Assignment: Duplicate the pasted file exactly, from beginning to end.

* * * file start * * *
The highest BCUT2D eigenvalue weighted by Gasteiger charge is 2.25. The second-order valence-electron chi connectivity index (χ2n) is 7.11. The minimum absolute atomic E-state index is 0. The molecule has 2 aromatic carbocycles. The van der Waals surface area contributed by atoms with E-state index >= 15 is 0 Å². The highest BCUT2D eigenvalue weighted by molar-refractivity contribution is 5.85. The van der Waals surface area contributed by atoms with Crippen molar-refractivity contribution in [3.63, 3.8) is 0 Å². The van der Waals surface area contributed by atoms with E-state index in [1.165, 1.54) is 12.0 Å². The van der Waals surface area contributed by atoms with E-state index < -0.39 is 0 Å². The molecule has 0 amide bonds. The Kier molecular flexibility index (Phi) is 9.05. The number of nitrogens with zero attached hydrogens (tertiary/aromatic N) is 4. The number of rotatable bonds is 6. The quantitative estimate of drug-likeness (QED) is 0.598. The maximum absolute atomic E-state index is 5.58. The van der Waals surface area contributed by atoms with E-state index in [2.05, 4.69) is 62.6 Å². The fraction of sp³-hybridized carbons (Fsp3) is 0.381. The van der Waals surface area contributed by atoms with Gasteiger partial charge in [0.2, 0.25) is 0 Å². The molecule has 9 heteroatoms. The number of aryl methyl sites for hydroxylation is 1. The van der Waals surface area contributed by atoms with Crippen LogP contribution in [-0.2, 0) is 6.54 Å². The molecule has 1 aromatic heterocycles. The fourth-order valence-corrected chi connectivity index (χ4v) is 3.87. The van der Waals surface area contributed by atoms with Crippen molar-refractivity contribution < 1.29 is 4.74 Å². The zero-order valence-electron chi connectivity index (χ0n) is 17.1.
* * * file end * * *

The highest BCUT2D eigenvalue weighted by Gasteiger charge is 2.25. The second-order valence-electron chi connectivity index (χ2n) is 7.11. The minimum absolute atomic E-state index is 0. The molecule has 2 aromatic carbocycles. The van der Waals surface area contributed by atoms with E-state index >= 15 is 0 Å². The highest BCUT2D eigenvalue weighted by molar-refractivity contribution is 5.85. The van der Waals surface area contributed by atoms with Crippen molar-refractivity contribution in [3.63, 3.8) is 0 Å². The van der Waals surface area contributed by atoms with E-state index in [1.165, 1.54) is 12.0 Å². The van der Waals surface area contributed by atoms with E-state index < -0.39 is 0 Å². The molecule has 0 amide bonds. The Kier molecular flexibility index (Phi) is 9.05. The number of nitrogens with zero attached hydrogens (tertiary/aromatic N) is 4. The number of rotatable bonds is 6. The quantitative estimate of drug-likeness (QED) is 0.598. The maximum absolute atomic E-state index is 5.58. The van der Waals surface area contributed by atoms with E-state index in [2.05, 4.69) is 62.6 Å². The fraction of sp³-hybridized carbons (Fsp3) is 0.381. The van der Waals surface area contributed by atoms with Gasteiger partial charge in [0.2, 0.25) is 0 Å². The molecule has 9 heteroatoms. The number of aryl methyl sites for hydroxylation is 1. The van der Waals surface area contributed by atoms with Crippen LogP contribution in [-0.2, 0) is 6.54 Å². The molecule has 1 aromatic heterocycles. The fourth-order valence-corrected chi connectivity index (χ4v) is 3.87. The van der Waals surface area contributed by atoms with Crippen molar-refractivity contribution < 1.29 is 4.74 Å². The zero-order valence-electron chi connectivity index (χ0n) is 17.1.